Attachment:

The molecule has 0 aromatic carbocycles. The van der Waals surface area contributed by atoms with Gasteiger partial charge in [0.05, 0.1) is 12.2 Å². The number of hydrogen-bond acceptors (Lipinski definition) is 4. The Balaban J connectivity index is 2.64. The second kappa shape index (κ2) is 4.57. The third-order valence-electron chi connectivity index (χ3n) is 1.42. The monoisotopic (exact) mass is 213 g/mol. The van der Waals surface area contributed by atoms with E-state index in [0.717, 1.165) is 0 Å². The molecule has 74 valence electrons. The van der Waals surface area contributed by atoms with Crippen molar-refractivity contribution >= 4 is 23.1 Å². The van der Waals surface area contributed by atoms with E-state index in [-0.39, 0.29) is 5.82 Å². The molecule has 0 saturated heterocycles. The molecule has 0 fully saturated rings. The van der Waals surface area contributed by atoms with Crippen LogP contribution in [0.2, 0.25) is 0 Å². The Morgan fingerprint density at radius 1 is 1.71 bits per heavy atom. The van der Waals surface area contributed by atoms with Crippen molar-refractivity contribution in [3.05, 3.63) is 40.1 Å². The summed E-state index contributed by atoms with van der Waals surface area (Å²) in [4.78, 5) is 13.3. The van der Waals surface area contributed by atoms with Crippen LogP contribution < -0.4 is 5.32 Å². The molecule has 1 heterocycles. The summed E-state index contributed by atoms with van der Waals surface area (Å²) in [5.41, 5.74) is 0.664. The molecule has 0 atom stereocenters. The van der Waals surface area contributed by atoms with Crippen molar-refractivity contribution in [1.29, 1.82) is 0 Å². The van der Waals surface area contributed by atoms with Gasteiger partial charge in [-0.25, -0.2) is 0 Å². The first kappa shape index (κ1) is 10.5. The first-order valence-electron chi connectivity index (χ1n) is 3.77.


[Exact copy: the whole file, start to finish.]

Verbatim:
The molecule has 0 aromatic carbocycles. The van der Waals surface area contributed by atoms with Gasteiger partial charge in [0.05, 0.1) is 12.2 Å². The number of hydrogen-bond acceptors (Lipinski definition) is 4. The Balaban J connectivity index is 2.64. The second kappa shape index (κ2) is 4.57. The third-order valence-electron chi connectivity index (χ3n) is 1.42. The monoisotopic (exact) mass is 213 g/mol. The van der Waals surface area contributed by atoms with E-state index in [0.717, 1.165) is 0 Å². The molecule has 74 valence electrons. The van der Waals surface area contributed by atoms with Crippen molar-refractivity contribution >= 4 is 23.1 Å². The van der Waals surface area contributed by atoms with E-state index in [-0.39, 0.29) is 5.82 Å². The molecule has 0 saturated heterocycles. The molecule has 0 fully saturated rings. The van der Waals surface area contributed by atoms with Crippen LogP contribution in [0.2, 0.25) is 0 Å². The Morgan fingerprint density at radius 1 is 1.71 bits per heavy atom. The van der Waals surface area contributed by atoms with Crippen molar-refractivity contribution in [3.05, 3.63) is 40.1 Å². The summed E-state index contributed by atoms with van der Waals surface area (Å²) in [4.78, 5) is 13.3. The van der Waals surface area contributed by atoms with Crippen LogP contribution < -0.4 is 5.32 Å². The molecule has 1 heterocycles. The summed E-state index contributed by atoms with van der Waals surface area (Å²) in [5.41, 5.74) is 0.664. The molecule has 0 atom stereocenters. The van der Waals surface area contributed by atoms with Crippen molar-refractivity contribution in [1.29, 1.82) is 0 Å². The van der Waals surface area contributed by atoms with Gasteiger partial charge in [-0.25, -0.2) is 0 Å². The first kappa shape index (κ1) is 10.5. The first-order valence-electron chi connectivity index (χ1n) is 3.77.